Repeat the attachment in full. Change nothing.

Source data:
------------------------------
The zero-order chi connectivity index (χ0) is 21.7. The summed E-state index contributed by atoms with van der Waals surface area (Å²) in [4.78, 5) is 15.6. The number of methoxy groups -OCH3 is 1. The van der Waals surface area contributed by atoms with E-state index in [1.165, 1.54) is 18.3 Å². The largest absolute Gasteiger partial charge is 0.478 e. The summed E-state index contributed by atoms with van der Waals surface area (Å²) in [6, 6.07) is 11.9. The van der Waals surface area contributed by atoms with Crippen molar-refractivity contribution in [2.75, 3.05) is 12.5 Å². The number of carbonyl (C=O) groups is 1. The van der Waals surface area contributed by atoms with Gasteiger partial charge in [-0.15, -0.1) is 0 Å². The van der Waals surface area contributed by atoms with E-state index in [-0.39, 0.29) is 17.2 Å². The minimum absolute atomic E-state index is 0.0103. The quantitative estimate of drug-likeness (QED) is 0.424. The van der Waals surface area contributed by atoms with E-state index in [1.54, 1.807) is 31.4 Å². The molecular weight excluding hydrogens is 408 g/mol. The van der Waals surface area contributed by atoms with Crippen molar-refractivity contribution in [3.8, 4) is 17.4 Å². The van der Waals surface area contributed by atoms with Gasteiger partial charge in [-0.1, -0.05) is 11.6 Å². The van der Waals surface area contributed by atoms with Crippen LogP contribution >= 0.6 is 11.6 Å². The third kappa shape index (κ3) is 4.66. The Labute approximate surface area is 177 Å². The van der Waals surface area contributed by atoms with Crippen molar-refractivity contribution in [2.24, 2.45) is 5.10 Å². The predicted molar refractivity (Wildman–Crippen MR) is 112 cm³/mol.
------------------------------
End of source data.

The zero-order chi connectivity index (χ0) is 21.7. The summed E-state index contributed by atoms with van der Waals surface area (Å²) in [4.78, 5) is 15.6. The number of methoxy groups -OCH3 is 1. The van der Waals surface area contributed by atoms with E-state index in [1.165, 1.54) is 18.3 Å². The largest absolute Gasteiger partial charge is 0.478 e. The summed E-state index contributed by atoms with van der Waals surface area (Å²) in [6, 6.07) is 11.9. The van der Waals surface area contributed by atoms with Crippen molar-refractivity contribution in [2.75, 3.05) is 12.5 Å². The number of carbonyl (C=O) groups is 1. The van der Waals surface area contributed by atoms with Gasteiger partial charge in [-0.15, -0.1) is 0 Å². The van der Waals surface area contributed by atoms with E-state index in [-0.39, 0.29) is 17.2 Å². The minimum absolute atomic E-state index is 0.0103. The quantitative estimate of drug-likeness (QED) is 0.424. The van der Waals surface area contributed by atoms with E-state index in [1.54, 1.807) is 31.4 Å². The molecular weight excluding hydrogens is 408 g/mol. The van der Waals surface area contributed by atoms with Crippen molar-refractivity contribution in [3.8, 4) is 17.4 Å². The van der Waals surface area contributed by atoms with Gasteiger partial charge in [-0.1, -0.05) is 11.6 Å². The van der Waals surface area contributed by atoms with Crippen LogP contribution >= 0.6 is 11.6 Å². The third kappa shape index (κ3) is 4.66. The Labute approximate surface area is 177 Å². The van der Waals surface area contributed by atoms with Crippen molar-refractivity contribution in [2.24, 2.45) is 5.10 Å². The predicted molar refractivity (Wildman–Crippen MR) is 112 cm³/mol.